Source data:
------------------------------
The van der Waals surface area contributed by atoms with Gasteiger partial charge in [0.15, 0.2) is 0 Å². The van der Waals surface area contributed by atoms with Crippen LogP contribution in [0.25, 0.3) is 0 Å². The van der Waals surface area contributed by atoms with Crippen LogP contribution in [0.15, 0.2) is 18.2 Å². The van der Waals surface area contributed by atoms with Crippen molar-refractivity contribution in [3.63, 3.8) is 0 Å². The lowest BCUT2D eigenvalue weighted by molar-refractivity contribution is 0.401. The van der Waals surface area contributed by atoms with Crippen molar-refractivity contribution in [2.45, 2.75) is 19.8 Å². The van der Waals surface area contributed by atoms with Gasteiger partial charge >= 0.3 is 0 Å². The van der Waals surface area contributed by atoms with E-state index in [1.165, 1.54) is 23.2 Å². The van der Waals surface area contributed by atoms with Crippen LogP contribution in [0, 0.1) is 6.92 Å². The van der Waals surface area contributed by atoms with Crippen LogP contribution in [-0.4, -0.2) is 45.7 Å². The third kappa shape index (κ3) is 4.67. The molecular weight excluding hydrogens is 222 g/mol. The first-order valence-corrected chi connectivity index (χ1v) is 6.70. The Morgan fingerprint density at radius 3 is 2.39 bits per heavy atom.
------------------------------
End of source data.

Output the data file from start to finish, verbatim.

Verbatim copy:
The van der Waals surface area contributed by atoms with Gasteiger partial charge in [0.15, 0.2) is 0 Å². The van der Waals surface area contributed by atoms with Crippen LogP contribution in [0.25, 0.3) is 0 Å². The van der Waals surface area contributed by atoms with Crippen LogP contribution in [0.15, 0.2) is 18.2 Å². The van der Waals surface area contributed by atoms with Crippen molar-refractivity contribution in [3.63, 3.8) is 0 Å². The lowest BCUT2D eigenvalue weighted by molar-refractivity contribution is 0.401. The van der Waals surface area contributed by atoms with Crippen molar-refractivity contribution in [2.45, 2.75) is 19.8 Å². The van der Waals surface area contributed by atoms with Gasteiger partial charge >= 0.3 is 0 Å². The van der Waals surface area contributed by atoms with E-state index in [1.165, 1.54) is 23.2 Å². The van der Waals surface area contributed by atoms with Crippen LogP contribution in [0, 0.1) is 6.92 Å². The van der Waals surface area contributed by atoms with Crippen LogP contribution in [-0.4, -0.2) is 45.7 Å². The third kappa shape index (κ3) is 4.67. The molecular weight excluding hydrogens is 222 g/mol. The first-order valence-corrected chi connectivity index (χ1v) is 6.70. The Morgan fingerprint density at radius 3 is 2.39 bits per heavy atom.